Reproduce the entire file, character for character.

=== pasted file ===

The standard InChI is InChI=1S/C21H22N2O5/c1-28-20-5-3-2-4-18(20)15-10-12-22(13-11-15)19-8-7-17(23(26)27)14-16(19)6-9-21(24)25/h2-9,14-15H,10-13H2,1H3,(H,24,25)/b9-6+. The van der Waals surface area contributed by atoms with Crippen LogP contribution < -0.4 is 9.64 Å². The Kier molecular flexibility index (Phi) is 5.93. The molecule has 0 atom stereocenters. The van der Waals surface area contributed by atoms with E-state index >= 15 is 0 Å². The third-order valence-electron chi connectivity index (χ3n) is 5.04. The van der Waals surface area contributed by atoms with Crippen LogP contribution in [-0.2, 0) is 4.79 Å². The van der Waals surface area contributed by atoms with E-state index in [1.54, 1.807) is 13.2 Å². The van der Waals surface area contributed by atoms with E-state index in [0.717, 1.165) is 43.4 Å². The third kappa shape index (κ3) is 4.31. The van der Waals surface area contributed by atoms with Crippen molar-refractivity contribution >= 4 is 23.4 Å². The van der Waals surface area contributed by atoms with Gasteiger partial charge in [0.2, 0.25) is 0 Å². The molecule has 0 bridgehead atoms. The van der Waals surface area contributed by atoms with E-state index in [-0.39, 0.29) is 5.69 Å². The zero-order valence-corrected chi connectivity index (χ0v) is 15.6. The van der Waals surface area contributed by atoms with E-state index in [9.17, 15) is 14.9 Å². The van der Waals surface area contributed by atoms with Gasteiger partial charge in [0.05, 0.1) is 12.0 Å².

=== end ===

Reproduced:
The standard InChI is InChI=1S/C21H22N2O5/c1-28-20-5-3-2-4-18(20)15-10-12-22(13-11-15)19-8-7-17(23(26)27)14-16(19)6-9-21(24)25/h2-9,14-15H,10-13H2,1H3,(H,24,25)/b9-6+. The van der Waals surface area contributed by atoms with Crippen LogP contribution < -0.4 is 9.64 Å². The Kier molecular flexibility index (Phi) is 5.93. The molecule has 0 atom stereocenters. The van der Waals surface area contributed by atoms with E-state index >= 15 is 0 Å². The third-order valence-electron chi connectivity index (χ3n) is 5.04. The van der Waals surface area contributed by atoms with Crippen LogP contribution in [-0.2, 0) is 4.79 Å². The van der Waals surface area contributed by atoms with E-state index in [1.54, 1.807) is 13.2 Å². The van der Waals surface area contributed by atoms with E-state index in [0.717, 1.165) is 43.4 Å². The third kappa shape index (κ3) is 4.31. The van der Waals surface area contributed by atoms with Crippen molar-refractivity contribution >= 4 is 23.4 Å². The van der Waals surface area contributed by atoms with Gasteiger partial charge in [0.2, 0.25) is 0 Å². The molecule has 0 bridgehead atoms. The van der Waals surface area contributed by atoms with E-state index in [-0.39, 0.29) is 5.69 Å². The zero-order valence-corrected chi connectivity index (χ0v) is 15.6. The van der Waals surface area contributed by atoms with E-state index in [9.17, 15) is 14.9 Å². The van der Waals surface area contributed by atoms with Gasteiger partial charge in [0.05, 0.1) is 12.0 Å².